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In general there is much less new information concerning the energy requirements for lactation than there is for pregnancy, but this is offset by the fact that the basis for computing recommended intakes is more straightforward. The energy costs of lactation are customarily calculated as: [NPNL requirements] + [Breastmilk volume × Energy density × Conversion efficiency] [Change in body fat] [Changes in activity]. Possible changes in maternal metabolic rate and DIT can either be incorporated into the factor describing 'conversion efficiency', if this is expressed as gross efficiency, or may be dealt with as a separate category added to the above scheme. The following sections summarise the available quantitative data on each component.

Energy cost of lactation: energy output in breast milk

Volume of milk produced. Figure 15 illustrates that the volume of milk produced at peak lactation is remarkably similar in groups of women from a wide variety of nutritional and cultural circumstances.* For a previous IDECG report we demonstrated that lactational performance does not appear to be compromised by low BMI (Prentice et al, 1994). It therefore appears that even small, undernourished women produce similar amounts of milk to larger, well-nourished women. Consequently there is little difficulty in arriving at acceptable average values for milk production in early lactation. The values selected by the UK Expert Panel (COMA, 1991) were derived as the average of two of the most carefully conducted series of measurements. The data were from well-nourished women from England (Paul et al, 1988) and Sweden (Sadurskis et al, 1988) and incorporated a 4% correction to allow for insensible water losses by the infant during test-weighing. In Table 8 we have combined these with data from the Californian DARLING Study (Heinig et al, 1993a; 1993b; KG Dewey, personal communication). These values are broadly representative of other populations. They are slightly lower than the 1985 figures particularly for 3-6 months post partum. The values after 6 months of lactation in Table 8 are a rough approximation based on the 1985 figures supplemented by data from other studies of extended lactation (Prentice et al, 1986).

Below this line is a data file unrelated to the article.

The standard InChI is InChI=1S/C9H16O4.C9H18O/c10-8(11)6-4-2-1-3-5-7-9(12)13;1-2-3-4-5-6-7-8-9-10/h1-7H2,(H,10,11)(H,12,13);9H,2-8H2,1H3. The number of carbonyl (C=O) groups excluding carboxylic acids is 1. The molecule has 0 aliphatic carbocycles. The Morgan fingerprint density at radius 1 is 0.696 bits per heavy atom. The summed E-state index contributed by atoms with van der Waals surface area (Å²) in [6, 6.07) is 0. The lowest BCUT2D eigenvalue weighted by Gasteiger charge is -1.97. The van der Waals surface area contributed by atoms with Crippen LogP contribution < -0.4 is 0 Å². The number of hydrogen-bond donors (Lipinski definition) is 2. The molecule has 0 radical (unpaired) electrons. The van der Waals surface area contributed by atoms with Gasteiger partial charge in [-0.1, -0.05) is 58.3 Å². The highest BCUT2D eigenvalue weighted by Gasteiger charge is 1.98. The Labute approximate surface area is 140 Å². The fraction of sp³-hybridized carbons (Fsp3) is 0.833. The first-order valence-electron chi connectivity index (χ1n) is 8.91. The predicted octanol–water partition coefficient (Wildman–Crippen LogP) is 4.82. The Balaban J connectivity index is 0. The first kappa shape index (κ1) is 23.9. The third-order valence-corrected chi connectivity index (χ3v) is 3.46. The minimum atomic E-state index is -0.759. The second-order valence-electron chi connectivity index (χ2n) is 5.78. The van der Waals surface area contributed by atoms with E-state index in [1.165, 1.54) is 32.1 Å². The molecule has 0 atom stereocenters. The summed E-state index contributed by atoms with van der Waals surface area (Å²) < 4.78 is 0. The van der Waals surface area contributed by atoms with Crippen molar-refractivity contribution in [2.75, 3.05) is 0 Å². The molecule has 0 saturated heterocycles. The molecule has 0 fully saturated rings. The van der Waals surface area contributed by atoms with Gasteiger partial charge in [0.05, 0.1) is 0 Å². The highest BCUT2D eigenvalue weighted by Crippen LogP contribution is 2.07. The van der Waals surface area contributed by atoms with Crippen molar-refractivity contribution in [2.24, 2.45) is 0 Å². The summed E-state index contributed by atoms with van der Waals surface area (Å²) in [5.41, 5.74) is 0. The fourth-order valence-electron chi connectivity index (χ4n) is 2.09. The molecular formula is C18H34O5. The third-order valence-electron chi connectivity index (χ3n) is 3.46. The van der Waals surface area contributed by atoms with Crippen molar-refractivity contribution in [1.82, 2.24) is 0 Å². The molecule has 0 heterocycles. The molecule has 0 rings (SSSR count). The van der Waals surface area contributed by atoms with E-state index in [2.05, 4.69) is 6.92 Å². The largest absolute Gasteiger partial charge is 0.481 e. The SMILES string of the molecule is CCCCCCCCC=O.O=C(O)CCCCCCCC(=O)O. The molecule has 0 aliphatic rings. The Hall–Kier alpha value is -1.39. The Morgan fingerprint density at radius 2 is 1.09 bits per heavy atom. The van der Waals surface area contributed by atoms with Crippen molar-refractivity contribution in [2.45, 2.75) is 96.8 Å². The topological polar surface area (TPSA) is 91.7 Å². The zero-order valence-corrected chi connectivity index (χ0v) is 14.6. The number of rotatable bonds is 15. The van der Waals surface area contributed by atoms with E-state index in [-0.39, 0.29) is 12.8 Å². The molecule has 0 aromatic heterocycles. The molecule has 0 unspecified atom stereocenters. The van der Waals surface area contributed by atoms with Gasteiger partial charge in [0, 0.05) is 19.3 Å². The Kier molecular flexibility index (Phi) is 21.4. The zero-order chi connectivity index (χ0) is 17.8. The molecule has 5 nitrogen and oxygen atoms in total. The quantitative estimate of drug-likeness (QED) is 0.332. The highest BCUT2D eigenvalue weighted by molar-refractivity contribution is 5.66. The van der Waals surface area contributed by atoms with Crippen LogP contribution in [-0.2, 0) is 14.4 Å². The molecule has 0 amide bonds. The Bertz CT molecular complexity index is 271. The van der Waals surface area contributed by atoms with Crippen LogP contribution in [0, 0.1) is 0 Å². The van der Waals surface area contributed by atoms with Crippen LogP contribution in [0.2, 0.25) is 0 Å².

Figure 15

Similarity of breast-milk output in groups of women from different nutritional and cultural settings. Reproduced permission from (Prentice et al, 1986). Data are from 1118 women in 26 studies.